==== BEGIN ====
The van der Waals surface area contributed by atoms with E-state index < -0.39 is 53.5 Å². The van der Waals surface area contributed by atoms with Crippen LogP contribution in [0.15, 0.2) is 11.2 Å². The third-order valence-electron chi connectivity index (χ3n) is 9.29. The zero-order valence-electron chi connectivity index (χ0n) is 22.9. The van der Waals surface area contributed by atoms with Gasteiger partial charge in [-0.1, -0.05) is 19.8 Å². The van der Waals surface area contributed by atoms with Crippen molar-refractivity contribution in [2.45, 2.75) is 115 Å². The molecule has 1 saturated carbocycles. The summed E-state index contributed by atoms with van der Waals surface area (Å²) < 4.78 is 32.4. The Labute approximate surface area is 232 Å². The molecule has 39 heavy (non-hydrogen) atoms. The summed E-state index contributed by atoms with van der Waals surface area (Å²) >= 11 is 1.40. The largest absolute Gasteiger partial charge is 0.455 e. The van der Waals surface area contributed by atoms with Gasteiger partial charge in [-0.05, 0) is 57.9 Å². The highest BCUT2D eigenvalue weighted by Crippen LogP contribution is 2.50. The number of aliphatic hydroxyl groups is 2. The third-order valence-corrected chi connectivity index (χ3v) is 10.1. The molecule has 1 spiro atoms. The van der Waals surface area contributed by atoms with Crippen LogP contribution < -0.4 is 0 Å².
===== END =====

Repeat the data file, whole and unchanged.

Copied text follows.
The van der Waals surface area contributed by atoms with E-state index < -0.39 is 53.5 Å². The van der Waals surface area contributed by atoms with Crippen LogP contribution in [0.15, 0.2) is 11.2 Å². The third-order valence-electron chi connectivity index (χ3n) is 9.29. The zero-order valence-electron chi connectivity index (χ0n) is 22.9. The van der Waals surface area contributed by atoms with Gasteiger partial charge in [-0.1, -0.05) is 19.8 Å². The van der Waals surface area contributed by atoms with Crippen molar-refractivity contribution in [2.45, 2.75) is 115 Å². The molecule has 1 saturated carbocycles. The summed E-state index contributed by atoms with van der Waals surface area (Å²) < 4.78 is 32.4. The Labute approximate surface area is 232 Å². The molecule has 39 heavy (non-hydrogen) atoms. The summed E-state index contributed by atoms with van der Waals surface area (Å²) >= 11 is 1.40. The largest absolute Gasteiger partial charge is 0.455 e. The van der Waals surface area contributed by atoms with Gasteiger partial charge in [-0.05, 0) is 57.9 Å². The highest BCUT2D eigenvalue weighted by Crippen LogP contribution is 2.50. The number of aliphatic hydroxyl groups is 2. The third-order valence-corrected chi connectivity index (χ3v) is 10.1. The molecule has 1 spiro atoms. The van der Waals surface area contributed by atoms with Crippen LogP contribution < -0.4 is 0 Å².